Should a graduating college senior be required to pass a comprehensive examination in his or her major before receiving a degree?
A degree is a symbol, a representation of the hard work from the student. Therefore, many institutions of higher learning make it mandatory for college students in their final years to pass a comprehensive examination in their major prior to attaining a degree. In the modern curriculum, the ability of a student is measured in their effort to attain better results. As such, passing a comprehensive, regulated and failure examination is critical. Despite this, there are differing opinions on whether students should be compelled to take an examination prior to graduating.
A student major shapes and reflects their entire career. Therefore, it is essential to ensure that they are equipped with all the necessary skills and abilities to handle challenges and obligations in the workplace. A comprehensive examination in the student major acts as a preliminary and foundation for determining the level of their abilities. From my opinion, this examination should be administered as it is the foundation of an individual’s entire career. If one depicts understanding in the course material, it will be reflected in the outcome of the examination. To a great extent, this comprehensive exam reflects the culmination of the learning curve of the individual. As a result, it should be administered precisely and with fairness to evaluate the abilities of the student.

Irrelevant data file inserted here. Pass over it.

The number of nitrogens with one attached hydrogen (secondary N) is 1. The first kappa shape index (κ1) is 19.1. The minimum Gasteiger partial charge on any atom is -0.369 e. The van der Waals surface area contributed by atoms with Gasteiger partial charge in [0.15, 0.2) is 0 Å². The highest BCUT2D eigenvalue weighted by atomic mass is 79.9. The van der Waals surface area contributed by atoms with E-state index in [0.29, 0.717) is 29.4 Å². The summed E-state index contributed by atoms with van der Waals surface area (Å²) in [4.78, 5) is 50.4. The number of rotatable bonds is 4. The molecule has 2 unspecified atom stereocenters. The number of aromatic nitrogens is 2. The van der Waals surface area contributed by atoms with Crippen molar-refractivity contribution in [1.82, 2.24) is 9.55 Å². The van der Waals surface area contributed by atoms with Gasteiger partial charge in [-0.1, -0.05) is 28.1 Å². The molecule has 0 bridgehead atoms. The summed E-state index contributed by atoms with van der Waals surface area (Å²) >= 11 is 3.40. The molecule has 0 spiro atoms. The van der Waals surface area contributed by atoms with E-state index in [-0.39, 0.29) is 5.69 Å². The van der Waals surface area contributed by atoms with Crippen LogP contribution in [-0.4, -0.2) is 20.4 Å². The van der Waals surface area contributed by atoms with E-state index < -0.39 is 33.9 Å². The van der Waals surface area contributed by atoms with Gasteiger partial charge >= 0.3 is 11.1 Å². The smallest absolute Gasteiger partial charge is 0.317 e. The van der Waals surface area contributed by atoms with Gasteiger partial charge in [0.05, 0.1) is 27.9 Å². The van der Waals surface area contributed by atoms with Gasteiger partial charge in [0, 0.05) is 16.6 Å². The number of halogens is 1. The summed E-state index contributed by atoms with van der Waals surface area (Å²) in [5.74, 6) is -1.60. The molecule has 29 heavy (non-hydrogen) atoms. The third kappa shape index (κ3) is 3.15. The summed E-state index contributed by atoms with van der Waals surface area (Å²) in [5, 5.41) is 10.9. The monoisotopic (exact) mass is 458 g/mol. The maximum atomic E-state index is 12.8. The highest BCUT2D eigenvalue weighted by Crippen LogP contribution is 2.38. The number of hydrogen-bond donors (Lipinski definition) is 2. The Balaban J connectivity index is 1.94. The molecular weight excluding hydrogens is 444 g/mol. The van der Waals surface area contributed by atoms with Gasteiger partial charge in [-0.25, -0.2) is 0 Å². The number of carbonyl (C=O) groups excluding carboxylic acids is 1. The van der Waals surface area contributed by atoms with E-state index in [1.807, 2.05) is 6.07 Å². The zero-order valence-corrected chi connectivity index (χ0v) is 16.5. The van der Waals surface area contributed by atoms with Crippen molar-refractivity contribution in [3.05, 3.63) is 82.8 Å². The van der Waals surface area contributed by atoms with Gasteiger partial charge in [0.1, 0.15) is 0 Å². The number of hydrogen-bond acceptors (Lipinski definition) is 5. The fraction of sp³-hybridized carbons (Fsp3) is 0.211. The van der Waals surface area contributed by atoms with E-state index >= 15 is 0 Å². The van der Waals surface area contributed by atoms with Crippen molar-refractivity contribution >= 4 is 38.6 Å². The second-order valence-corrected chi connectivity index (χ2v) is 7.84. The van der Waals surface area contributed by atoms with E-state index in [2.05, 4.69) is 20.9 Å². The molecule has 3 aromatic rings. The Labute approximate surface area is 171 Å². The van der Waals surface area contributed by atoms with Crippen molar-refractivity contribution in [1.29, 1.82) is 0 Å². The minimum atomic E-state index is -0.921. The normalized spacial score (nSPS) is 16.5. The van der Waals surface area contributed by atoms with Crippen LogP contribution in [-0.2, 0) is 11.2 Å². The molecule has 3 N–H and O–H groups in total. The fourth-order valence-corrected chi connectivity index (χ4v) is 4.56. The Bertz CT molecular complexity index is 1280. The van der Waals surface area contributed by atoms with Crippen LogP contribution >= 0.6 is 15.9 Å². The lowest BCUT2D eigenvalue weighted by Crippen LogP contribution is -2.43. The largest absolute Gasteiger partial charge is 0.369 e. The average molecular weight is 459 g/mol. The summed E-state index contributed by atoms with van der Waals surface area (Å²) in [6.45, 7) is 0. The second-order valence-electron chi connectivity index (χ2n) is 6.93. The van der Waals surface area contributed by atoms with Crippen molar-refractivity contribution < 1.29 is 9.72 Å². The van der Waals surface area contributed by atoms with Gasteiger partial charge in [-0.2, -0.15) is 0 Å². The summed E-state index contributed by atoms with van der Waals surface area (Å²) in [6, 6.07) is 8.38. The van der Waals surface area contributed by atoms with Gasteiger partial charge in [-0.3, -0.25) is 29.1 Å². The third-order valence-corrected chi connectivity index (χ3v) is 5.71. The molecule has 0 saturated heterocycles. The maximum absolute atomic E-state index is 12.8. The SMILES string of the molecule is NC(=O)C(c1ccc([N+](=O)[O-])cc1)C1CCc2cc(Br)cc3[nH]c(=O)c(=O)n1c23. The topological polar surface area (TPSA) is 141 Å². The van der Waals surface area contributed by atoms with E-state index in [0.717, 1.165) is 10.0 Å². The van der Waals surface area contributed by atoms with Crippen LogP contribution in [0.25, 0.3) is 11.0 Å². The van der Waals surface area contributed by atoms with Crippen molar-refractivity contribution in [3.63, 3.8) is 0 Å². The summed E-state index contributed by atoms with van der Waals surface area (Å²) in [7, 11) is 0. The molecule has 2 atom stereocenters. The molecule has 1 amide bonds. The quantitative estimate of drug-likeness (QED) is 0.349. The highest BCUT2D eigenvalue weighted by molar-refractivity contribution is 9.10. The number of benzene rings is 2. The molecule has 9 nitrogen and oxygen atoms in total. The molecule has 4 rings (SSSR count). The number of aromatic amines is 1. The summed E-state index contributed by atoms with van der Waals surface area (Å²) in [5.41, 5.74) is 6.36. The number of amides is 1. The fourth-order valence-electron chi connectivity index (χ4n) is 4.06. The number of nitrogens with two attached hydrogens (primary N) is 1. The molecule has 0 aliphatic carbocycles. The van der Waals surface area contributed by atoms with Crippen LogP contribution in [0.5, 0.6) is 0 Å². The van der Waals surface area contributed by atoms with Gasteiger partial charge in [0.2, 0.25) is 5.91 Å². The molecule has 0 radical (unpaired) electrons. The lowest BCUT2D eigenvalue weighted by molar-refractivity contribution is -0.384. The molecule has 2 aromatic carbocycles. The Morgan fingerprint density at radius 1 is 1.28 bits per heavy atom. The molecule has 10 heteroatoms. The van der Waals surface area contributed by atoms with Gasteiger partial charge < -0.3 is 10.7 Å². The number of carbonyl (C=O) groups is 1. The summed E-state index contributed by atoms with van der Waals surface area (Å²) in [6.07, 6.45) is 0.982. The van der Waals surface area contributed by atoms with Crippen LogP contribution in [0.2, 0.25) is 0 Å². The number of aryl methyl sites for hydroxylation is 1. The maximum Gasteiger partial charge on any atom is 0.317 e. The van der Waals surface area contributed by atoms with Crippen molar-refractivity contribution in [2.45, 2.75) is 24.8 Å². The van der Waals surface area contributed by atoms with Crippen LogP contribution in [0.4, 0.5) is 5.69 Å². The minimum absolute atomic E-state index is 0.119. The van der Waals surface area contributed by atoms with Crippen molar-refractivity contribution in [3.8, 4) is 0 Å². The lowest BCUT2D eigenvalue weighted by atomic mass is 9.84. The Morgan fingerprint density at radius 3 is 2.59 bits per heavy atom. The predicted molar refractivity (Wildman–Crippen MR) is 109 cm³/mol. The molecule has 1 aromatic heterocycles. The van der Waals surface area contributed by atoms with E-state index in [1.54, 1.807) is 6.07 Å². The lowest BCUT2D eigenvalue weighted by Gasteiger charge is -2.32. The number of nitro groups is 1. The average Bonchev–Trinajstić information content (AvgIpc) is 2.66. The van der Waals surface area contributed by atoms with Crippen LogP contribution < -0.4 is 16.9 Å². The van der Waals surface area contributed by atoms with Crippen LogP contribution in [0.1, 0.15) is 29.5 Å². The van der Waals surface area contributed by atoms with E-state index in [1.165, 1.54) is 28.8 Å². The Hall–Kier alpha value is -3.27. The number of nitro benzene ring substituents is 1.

Lastly, comprehensive examination results in the area of study are an impeccable way of presenting to potential employers a comprehensive picture of the student. Examinational results presents an overall picture of the student and in the job market, this is essential to determining the strengths and weaknesses of a person. Despite the fact that may refute that exams are a better way of measuring an individual’s potential, in most cases it is the only readily available tool in learning institutions.